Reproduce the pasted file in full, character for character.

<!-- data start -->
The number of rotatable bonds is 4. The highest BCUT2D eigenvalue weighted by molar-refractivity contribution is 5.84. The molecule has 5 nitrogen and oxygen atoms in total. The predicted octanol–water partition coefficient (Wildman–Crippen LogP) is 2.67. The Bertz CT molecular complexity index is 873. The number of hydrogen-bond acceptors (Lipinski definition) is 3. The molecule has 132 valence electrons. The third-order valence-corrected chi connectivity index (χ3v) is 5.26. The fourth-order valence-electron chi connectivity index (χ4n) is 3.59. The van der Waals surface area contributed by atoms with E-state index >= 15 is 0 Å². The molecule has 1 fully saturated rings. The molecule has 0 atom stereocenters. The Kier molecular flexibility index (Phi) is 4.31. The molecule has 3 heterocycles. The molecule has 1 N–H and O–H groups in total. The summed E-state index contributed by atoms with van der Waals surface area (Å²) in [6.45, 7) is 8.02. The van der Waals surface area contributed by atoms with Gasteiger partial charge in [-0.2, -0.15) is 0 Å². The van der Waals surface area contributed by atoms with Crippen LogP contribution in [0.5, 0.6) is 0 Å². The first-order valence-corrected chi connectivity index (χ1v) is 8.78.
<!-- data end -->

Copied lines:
The number of rotatable bonds is 4. The highest BCUT2D eigenvalue weighted by molar-refractivity contribution is 5.84. The molecule has 5 nitrogen and oxygen atoms in total. The predicted octanol–water partition coefficient (Wildman–Crippen LogP) is 2.67. The Bertz CT molecular complexity index is 873. The number of hydrogen-bond acceptors (Lipinski definition) is 3. The molecule has 132 valence electrons. The third-order valence-corrected chi connectivity index (χ3v) is 5.26. The fourth-order valence-electron chi connectivity index (χ4n) is 3.59. The van der Waals surface area contributed by atoms with E-state index >= 15 is 0 Å². The molecule has 1 fully saturated rings. The molecule has 0 atom stereocenters. The Kier molecular flexibility index (Phi) is 4.31. The molecule has 3 heterocycles. The molecule has 1 N–H and O–H groups in total. The summed E-state index contributed by atoms with van der Waals surface area (Å²) in [6.45, 7) is 8.02. The van der Waals surface area contributed by atoms with Gasteiger partial charge in [-0.2, -0.15) is 0 Å². The van der Waals surface area contributed by atoms with Crippen LogP contribution in [0.5, 0.6) is 0 Å². The first-order valence-corrected chi connectivity index (χ1v) is 8.78.